By Jennifer Gallus
HOWARD LAKE, MN - The Howard Lake Municipal Liquor Store recorded a third year of losses, prompting the Howard Lake City Council to schedule a public hearing to discuss the future of the liquor store.
Prior to the past few years, the liquor store made “a lot of money,” according to City Administrator Kelly Hinnenkamp.
“One year, we made $100,000. In 2004, it made $83,442 in profit, which is the year the council approved an improvement bond of $380,000 over 10 years,” Hinnenkamp said.
The off-sale side of the business was gutted, and the on-sale side was expanded. Because of the remodeling in 2005, the liquor store experienced decreased revenues that year.
“We were closed, but we rebounded,” Hinnenkamp said.
A few contributing factors were cited for the losses in the last couple of years, according to Hinnenkamp, including the smoking ban in the fall of 2007, the opening of the liquor store in Cokato in the fall of 2007, which is said to have taken a large chunk of business away from the store, and the decline in the economy.
The net loss for 2008 was $78,135. That number includes depreciation of $26,789 and a bond payment of $48,860.
“If you take out those two numbers, the operation of the store is close to breaking even,” Hinnenkamp said.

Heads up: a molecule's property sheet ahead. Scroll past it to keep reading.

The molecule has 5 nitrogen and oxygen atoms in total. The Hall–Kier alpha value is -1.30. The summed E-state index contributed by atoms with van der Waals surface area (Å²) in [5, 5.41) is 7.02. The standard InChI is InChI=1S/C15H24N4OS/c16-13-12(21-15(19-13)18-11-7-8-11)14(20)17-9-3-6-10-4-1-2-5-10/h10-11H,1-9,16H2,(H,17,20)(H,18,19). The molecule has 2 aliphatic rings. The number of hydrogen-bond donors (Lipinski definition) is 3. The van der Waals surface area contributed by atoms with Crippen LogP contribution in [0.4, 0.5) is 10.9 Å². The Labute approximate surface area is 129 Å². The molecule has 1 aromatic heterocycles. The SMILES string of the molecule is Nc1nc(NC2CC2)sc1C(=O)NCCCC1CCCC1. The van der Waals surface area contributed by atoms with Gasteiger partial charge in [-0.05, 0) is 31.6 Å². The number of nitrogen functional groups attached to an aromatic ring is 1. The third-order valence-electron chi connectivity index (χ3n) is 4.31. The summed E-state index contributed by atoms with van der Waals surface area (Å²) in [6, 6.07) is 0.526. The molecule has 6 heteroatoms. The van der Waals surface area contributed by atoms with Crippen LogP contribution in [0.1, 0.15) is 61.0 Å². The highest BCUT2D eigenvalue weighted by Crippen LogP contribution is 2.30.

The last bond payment for the store will be made in 2015.
The liquor store recorded gross revenue of $735,892 in 2008. In 2007, gross revenue was $820,353, and in 2006 it was $928,957, Hinnenkamp reported.
The net loss for 2007 was $65,409 and the net loss for 2006 was $17,727.
“Each of those years, we had about $25,000 in depreciation and a similar bond payment (around $48,000),” Hinnenkamp said. “And you can see that 2007 is when we really started to take a hit.”
“Our sales are increasing, but our cost of sales are going up too, so it’s a balancing act, and the profit margin isn’t as high,” Hinnenkamp said.
“Our bar is slow,” Liquor Store Manager Aaron DeMarais said, “but everybody’s bar is slow for obvious reasons. People are getting laid off or hours cut. People just don’t have the extra money right now. It’s the same aches everyone else is feeling.”
“Our off-sale sales are actually up, and ahead of last year’s pace,” DeMarais added. “It will turn. It’s not a forever thing. Times are tough we’re running a marathon, not a 100-yard dash.”
The city is projecting sales revenues to be higher this year than 2007 and 2008.
“We haven’t seen an increase in sales since 2006,” Hinnenkamp said. “We’re experimenting with new promotions. Things are looking better, and not getting worse.”
The public hearing regarding the future of the liquor store and possible future changes is set for Tuesday, Oct. 20 at 7 p.m.